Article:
“I had one of these big video cameras and I used to record stuff for the fraternity. I would ask the speakers to say something promotional for AEPi that we would use for rush. After the conference, I asked Pete what do you think of AEPi, he looked at the camera and said, ‘AEPi is great, I’d bet on it.’ We all cheered and we used it during rush.”
After graduating from the University of Florida, Brother Levine attended Emory for business school and then fought his way into Goldman Sachs. “I got the job by constantly calling a friend of a friend to pester them for the job. I called five times and on the fifth time he finally answered the phone and – long story short – I actually ended up getting an interview and getting the job.” He was hired by Goldman Sachs on the trading desk and had early success by going above and beyond the requirements. He ended up spending 25 years at Goldman Sachs including 13 years as a partner, running the global equities business. “If that person didn’t pick up the phone that fifth time, I wouldn’t have a Goldman Sachs career, so it keeps you very humble.”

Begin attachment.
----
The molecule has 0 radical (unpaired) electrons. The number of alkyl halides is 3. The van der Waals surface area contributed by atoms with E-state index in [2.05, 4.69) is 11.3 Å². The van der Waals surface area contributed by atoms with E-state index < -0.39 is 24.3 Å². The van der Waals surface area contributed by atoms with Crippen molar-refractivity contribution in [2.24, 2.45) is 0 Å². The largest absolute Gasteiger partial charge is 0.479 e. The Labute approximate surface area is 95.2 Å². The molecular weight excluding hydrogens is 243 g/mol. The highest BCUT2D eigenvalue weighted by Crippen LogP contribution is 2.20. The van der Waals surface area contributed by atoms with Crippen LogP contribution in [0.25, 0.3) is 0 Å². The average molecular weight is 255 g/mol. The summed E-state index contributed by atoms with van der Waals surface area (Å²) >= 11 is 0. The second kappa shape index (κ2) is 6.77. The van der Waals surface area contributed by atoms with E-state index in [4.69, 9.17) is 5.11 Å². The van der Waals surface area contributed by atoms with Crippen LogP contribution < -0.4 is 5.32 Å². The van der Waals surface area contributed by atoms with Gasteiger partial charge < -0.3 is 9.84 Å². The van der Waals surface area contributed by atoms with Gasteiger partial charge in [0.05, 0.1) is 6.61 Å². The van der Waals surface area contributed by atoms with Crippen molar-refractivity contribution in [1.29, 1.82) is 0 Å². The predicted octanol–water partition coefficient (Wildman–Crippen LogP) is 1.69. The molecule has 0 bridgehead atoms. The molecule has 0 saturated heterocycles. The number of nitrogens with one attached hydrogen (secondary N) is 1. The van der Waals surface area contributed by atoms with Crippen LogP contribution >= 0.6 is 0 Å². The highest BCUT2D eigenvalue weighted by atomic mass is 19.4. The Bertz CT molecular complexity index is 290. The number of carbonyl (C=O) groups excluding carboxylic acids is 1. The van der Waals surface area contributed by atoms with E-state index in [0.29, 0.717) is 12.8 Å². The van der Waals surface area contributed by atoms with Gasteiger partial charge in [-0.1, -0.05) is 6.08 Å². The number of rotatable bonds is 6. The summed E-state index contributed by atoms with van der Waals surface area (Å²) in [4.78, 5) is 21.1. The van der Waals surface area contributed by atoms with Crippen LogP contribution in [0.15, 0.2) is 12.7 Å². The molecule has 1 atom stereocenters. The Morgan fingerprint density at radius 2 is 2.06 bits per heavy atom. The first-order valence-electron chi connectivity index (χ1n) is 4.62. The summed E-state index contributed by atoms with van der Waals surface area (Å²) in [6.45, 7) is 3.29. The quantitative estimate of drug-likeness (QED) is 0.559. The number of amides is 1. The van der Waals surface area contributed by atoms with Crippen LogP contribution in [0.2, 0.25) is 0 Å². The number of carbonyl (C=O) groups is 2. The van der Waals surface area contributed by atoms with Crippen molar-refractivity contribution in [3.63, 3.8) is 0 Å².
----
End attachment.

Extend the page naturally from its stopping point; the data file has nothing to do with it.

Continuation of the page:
At Goldman Sachs, Brother Levine helped to put on philanthropic sports events. He created Goldman Sachs philanthropic wiffle ball, basketball, and ping pong tournaments. Raising a lot of money, they even ended up partnering with MLB and getting a few baseball players to come and participate. After retiring four years ago from Goldman Sachs, Brother Levine took those experiences and wanted to go into the sports world.
During the early days of the pandemic, Brother Levine and his family moved from New York to Boca Raton, FL, where he found pickleball. It was a great covid type activity because it was good exercise, cheap, easy to set up, very social and very popular in South Florida. “I got involved in pickleball, focusing on getting good, and ended up playing at a senior pro level (50 years or older).” He attended tournaments across the country and it became apparent to him in 2020 and 2021, that this was a business opportunity.